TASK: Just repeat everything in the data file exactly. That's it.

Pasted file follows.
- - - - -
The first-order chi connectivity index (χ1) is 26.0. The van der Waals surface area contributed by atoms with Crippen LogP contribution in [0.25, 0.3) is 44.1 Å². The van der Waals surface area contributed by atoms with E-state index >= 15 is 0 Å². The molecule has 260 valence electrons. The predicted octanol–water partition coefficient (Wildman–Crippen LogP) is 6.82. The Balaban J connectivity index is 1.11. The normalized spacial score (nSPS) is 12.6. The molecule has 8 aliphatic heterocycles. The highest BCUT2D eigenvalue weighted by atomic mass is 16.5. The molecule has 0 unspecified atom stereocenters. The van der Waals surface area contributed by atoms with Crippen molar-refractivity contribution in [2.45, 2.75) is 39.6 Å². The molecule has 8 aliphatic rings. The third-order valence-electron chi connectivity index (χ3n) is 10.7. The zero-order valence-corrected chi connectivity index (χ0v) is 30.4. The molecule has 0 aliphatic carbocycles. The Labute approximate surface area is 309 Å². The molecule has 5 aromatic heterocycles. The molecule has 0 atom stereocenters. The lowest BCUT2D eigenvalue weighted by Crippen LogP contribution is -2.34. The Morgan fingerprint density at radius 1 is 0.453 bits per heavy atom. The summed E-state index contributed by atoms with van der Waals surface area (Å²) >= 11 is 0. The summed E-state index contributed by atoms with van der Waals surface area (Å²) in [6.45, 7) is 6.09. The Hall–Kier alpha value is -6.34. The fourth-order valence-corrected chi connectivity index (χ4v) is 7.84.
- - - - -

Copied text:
The first-order chi connectivity index (χ1) is 26.0. The van der Waals surface area contributed by atoms with Crippen LogP contribution in [0.25, 0.3) is 44.1 Å². The van der Waals surface area contributed by atoms with E-state index >= 15 is 0 Å². The molecule has 260 valence electrons. The predicted octanol–water partition coefficient (Wildman–Crippen LogP) is 6.82. The Balaban J connectivity index is 1.11. The normalized spacial score (nSPS) is 12.6. The molecule has 8 aliphatic heterocycles. The highest BCUT2D eigenvalue weighted by atomic mass is 16.5. The molecule has 0 unspecified atom stereocenters. The van der Waals surface area contributed by atoms with Crippen molar-refractivity contribution in [2.45, 2.75) is 39.6 Å². The molecule has 8 aliphatic rings. The third-order valence-electron chi connectivity index (χ3n) is 10.7. The zero-order valence-corrected chi connectivity index (χ0v) is 30.4. The molecule has 0 aliphatic carbocycles. The Labute approximate surface area is 309 Å². The molecule has 5 aromatic heterocycles. The molecule has 0 atom stereocenters. The lowest BCUT2D eigenvalue weighted by Crippen LogP contribution is -2.34. The Morgan fingerprint density at radius 1 is 0.453 bits per heavy atom. The summed E-state index contributed by atoms with van der Waals surface area (Å²) >= 11 is 0. The summed E-state index contributed by atoms with van der Waals surface area (Å²) in [6.45, 7) is 6.09. The Hall–Kier alpha value is -6.34. The fourth-order valence-corrected chi connectivity index (χ4v) is 7.84.